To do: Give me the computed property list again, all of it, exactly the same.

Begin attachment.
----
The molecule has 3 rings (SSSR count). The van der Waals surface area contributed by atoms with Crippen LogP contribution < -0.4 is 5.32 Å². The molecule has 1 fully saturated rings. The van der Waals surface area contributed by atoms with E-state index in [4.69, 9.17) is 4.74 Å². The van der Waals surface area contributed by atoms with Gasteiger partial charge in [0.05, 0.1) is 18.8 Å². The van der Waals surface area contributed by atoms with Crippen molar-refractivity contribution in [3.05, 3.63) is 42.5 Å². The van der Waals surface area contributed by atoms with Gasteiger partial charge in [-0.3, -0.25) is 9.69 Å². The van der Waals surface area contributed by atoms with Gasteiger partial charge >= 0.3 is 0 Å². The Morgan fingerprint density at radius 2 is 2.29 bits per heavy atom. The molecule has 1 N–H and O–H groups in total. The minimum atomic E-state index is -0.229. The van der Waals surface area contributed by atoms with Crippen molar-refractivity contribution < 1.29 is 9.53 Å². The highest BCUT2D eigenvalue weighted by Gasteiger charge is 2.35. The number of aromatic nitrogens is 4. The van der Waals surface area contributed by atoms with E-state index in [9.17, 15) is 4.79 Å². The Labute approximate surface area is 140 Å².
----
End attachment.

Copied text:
The molecule has 3 rings (SSSR count). The van der Waals surface area contributed by atoms with Crippen LogP contribution < -0.4 is 5.32 Å². The molecule has 1 fully saturated rings. The van der Waals surface area contributed by atoms with E-state index in [4.69, 9.17) is 4.74 Å². The van der Waals surface area contributed by atoms with Gasteiger partial charge in [0.05, 0.1) is 18.8 Å². The van der Waals surface area contributed by atoms with Crippen molar-refractivity contribution in [3.05, 3.63) is 42.5 Å². The van der Waals surface area contributed by atoms with Gasteiger partial charge in [-0.3, -0.25) is 9.69 Å². The van der Waals surface area contributed by atoms with Gasteiger partial charge >= 0.3 is 0 Å². The Morgan fingerprint density at radius 2 is 2.29 bits per heavy atom. The molecule has 1 N–H and O–H groups in total. The minimum atomic E-state index is -0.229. The van der Waals surface area contributed by atoms with Crippen molar-refractivity contribution < 1.29 is 9.53 Å². The highest BCUT2D eigenvalue weighted by Gasteiger charge is 2.35. The number of aromatic nitrogens is 4. The van der Waals surface area contributed by atoms with E-state index in [9.17, 15) is 4.79 Å². The Labute approximate surface area is 140 Å².